- Pack in layers. Layer clothes, electronics, then clothes again inside a carry-on so the TSA agent can quickly see what's in there. This strategy also works better than the cram-everything-in-your-bag strategy once you unpack at your destination.
Check out the rest of the tips, including how to wrap your cords, and what kinds of bags are TSA-friendly after the break.
- Wrap the cords. A tangle of cords could look like something potentially harmful if it's viewed a certain way, which could mean a more thorough and time-consuming bag check. Wrap cords around their devices, pack chargers together in one bag (ziplocks work!) and take advantage of rubber bands, twist ties, and other simple cord management techniques to keep them tangle-free.
- Keep big items in your carry-on, not in checked bags. Laptops and DVD players have to come out of your bags at screening checkpoints, but they won't fare well in checked bags unless you're down with a TSA agent potentially digging them out.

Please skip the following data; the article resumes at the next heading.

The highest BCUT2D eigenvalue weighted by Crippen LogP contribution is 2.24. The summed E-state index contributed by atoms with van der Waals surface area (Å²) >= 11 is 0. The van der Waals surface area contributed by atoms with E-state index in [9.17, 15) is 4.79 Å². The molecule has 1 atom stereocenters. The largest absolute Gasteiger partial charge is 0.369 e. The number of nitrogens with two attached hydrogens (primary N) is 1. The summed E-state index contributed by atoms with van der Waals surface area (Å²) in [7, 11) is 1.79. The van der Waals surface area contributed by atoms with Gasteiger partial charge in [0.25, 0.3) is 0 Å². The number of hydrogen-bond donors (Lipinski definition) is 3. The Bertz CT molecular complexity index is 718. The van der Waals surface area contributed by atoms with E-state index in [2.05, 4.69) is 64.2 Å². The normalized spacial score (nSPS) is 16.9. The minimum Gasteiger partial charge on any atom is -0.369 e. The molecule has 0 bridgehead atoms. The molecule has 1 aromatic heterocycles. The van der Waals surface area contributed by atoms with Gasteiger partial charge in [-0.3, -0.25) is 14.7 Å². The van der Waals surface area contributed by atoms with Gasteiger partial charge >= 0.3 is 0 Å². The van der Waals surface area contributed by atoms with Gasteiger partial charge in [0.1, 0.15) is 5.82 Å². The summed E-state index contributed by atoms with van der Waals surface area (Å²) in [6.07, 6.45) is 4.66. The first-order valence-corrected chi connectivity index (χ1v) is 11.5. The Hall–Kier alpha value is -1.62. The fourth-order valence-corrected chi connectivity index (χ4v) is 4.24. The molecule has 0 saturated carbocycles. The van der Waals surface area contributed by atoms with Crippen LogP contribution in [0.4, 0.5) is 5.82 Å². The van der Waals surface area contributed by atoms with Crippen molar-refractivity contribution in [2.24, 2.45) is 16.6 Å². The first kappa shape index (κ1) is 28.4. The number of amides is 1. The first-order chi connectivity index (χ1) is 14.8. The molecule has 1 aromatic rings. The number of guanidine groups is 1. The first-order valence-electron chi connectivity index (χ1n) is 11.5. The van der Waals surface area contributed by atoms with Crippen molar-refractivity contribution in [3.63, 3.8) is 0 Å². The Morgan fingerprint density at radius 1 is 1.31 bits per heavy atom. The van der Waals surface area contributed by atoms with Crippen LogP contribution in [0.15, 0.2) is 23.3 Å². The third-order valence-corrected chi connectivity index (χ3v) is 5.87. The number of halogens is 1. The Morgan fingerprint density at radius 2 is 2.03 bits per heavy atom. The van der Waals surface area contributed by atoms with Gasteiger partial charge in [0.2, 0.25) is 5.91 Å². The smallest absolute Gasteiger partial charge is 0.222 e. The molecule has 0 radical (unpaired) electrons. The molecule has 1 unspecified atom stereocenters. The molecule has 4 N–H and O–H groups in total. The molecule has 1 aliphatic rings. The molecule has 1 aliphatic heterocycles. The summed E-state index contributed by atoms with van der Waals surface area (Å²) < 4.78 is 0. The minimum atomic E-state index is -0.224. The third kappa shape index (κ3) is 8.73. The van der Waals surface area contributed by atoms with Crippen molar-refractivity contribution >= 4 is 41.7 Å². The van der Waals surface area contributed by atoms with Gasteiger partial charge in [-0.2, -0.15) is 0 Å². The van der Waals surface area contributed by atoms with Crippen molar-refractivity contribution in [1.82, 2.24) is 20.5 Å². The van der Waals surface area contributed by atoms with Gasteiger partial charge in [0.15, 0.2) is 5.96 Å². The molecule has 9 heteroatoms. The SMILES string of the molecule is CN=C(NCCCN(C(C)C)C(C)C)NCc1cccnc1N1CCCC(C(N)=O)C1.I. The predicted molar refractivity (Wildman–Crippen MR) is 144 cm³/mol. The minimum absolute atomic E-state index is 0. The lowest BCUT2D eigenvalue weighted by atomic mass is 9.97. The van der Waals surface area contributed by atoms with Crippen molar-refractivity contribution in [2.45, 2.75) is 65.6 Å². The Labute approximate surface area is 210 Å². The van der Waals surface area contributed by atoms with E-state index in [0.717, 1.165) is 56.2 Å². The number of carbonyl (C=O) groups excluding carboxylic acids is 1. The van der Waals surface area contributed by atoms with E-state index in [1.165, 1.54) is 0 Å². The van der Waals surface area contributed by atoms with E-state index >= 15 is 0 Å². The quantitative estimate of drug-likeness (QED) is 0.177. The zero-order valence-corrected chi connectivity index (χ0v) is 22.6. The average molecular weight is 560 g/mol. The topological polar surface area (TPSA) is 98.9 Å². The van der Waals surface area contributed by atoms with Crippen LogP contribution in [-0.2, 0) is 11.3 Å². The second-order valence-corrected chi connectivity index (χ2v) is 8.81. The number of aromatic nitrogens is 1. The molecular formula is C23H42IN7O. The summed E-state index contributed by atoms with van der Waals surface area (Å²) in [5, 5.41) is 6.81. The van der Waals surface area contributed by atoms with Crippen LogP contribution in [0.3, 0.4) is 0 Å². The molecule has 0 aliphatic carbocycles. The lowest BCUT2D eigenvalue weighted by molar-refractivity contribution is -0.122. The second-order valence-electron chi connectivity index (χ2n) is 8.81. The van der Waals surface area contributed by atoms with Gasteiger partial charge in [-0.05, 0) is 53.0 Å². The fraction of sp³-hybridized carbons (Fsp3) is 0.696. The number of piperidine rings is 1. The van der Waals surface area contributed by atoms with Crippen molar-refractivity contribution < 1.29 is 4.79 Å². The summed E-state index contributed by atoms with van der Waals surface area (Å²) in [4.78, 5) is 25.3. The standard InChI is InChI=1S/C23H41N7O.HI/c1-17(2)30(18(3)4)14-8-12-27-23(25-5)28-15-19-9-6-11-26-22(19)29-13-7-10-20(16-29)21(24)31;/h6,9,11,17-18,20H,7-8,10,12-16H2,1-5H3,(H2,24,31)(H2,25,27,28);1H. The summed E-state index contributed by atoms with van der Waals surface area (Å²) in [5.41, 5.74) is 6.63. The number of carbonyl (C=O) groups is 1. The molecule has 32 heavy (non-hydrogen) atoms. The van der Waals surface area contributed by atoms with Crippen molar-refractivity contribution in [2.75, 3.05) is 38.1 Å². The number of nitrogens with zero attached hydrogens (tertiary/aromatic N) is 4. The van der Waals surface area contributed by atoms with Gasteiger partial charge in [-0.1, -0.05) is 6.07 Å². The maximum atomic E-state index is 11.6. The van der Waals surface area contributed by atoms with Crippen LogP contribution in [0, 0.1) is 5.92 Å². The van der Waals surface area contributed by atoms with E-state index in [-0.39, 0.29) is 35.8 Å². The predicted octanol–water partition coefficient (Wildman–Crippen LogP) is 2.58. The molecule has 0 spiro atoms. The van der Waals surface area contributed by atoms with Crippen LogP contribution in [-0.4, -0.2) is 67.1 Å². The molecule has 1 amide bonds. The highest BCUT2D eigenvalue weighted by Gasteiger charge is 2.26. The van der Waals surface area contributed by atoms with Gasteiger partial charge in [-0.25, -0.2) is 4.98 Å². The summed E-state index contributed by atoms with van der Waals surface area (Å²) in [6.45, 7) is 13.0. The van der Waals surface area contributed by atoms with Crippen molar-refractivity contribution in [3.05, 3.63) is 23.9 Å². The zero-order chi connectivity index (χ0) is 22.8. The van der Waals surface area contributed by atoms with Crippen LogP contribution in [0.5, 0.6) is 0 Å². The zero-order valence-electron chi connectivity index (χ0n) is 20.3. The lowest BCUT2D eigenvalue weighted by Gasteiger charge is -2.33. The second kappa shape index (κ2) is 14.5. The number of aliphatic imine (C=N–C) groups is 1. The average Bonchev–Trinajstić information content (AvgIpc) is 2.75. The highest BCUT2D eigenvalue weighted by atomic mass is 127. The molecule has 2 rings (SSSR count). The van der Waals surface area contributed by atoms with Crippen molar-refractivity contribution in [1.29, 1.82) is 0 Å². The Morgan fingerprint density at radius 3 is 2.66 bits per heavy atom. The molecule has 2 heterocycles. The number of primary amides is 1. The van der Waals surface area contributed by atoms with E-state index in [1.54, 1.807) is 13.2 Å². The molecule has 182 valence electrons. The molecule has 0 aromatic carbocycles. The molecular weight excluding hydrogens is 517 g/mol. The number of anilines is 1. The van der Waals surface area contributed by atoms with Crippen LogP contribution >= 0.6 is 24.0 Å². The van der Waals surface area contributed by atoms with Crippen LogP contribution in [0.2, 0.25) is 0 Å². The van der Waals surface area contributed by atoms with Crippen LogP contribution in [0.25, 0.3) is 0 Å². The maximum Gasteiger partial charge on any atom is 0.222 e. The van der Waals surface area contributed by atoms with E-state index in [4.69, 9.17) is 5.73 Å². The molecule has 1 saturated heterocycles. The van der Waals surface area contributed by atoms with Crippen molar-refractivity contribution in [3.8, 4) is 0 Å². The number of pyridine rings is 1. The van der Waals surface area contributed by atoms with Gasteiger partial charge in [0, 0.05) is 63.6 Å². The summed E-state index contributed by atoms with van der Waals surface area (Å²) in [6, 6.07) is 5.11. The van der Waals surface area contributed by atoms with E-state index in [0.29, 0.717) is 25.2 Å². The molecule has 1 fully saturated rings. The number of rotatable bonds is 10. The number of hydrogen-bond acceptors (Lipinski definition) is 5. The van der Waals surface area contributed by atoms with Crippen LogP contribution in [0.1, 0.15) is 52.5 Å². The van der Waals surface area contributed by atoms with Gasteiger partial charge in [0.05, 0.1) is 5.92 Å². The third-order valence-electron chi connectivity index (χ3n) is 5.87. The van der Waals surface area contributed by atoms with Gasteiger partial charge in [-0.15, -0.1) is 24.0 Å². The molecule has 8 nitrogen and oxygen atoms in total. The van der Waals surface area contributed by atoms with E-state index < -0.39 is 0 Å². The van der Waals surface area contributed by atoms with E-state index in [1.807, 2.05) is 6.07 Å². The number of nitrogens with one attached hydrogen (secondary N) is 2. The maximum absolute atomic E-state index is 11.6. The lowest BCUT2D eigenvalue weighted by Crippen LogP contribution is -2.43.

- But know what can stay inside. Don't forget, tablets, ereaders, laptops, and gadgets smaller than a 13-inch laptop can stay in your carry-on. All other electronic devices need to come out.
- Get a TSA-friendly bag. Of course, you could just get a TSA-friendly bag for your laptop, which will glide right through the checkpoint without a problem. TSA-approved bags provide a clear and unobstructed view of the device inside through the X-ray scanner. These can be one of three styles: sleeve style, butterfly style, or trifold style. They won't have pockets, metal zippers, snaps, logos, emblems, or other branding that can obstruct the view of the laptop in the X-ray scanner, and they can only house the laptop. Other items like chargers, cables, and accessories should be packed separately.